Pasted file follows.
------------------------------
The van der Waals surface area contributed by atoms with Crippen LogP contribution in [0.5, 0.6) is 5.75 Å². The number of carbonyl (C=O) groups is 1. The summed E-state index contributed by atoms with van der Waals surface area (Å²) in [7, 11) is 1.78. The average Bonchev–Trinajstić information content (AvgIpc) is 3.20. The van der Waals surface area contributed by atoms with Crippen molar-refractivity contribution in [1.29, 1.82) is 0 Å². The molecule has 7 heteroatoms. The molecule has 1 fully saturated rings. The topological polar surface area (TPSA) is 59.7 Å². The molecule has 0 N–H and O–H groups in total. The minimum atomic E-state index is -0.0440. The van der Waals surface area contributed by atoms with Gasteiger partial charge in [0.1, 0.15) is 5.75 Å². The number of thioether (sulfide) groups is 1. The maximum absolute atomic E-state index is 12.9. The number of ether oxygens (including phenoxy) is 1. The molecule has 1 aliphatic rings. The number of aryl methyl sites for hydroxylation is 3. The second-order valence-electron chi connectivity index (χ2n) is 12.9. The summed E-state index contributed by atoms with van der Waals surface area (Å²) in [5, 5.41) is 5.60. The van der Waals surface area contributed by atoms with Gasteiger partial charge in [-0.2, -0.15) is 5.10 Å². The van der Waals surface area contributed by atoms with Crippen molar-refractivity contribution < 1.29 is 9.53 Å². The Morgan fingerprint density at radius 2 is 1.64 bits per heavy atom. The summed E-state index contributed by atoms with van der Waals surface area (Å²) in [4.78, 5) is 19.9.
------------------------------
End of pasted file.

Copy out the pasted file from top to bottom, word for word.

The van der Waals surface area contributed by atoms with Crippen LogP contribution in [0.5, 0.6) is 5.75 Å². The number of carbonyl (C=O) groups is 1. The summed E-state index contributed by atoms with van der Waals surface area (Å²) in [7, 11) is 1.78. The average Bonchev–Trinajstić information content (AvgIpc) is 3.20. The van der Waals surface area contributed by atoms with Crippen molar-refractivity contribution in [1.29, 1.82) is 0 Å². The molecule has 7 heteroatoms. The molecule has 1 fully saturated rings. The topological polar surface area (TPSA) is 59.7 Å². The molecule has 0 N–H and O–H groups in total. The minimum atomic E-state index is -0.0440. The van der Waals surface area contributed by atoms with Gasteiger partial charge in [0.1, 0.15) is 5.75 Å². The number of thioether (sulfide) groups is 1. The maximum absolute atomic E-state index is 12.9. The number of ether oxygens (including phenoxy) is 1. The molecule has 1 aliphatic rings. The number of aryl methyl sites for hydroxylation is 3. The second-order valence-electron chi connectivity index (χ2n) is 12.9. The summed E-state index contributed by atoms with van der Waals surface area (Å²) in [5, 5.41) is 5.60. The van der Waals surface area contributed by atoms with Gasteiger partial charge in [-0.2, -0.15) is 5.10 Å². The van der Waals surface area contributed by atoms with Crippen molar-refractivity contribution < 1.29 is 9.53 Å². The Morgan fingerprint density at radius 2 is 1.64 bits per heavy atom. The summed E-state index contributed by atoms with van der Waals surface area (Å²) in [4.78, 5) is 19.9.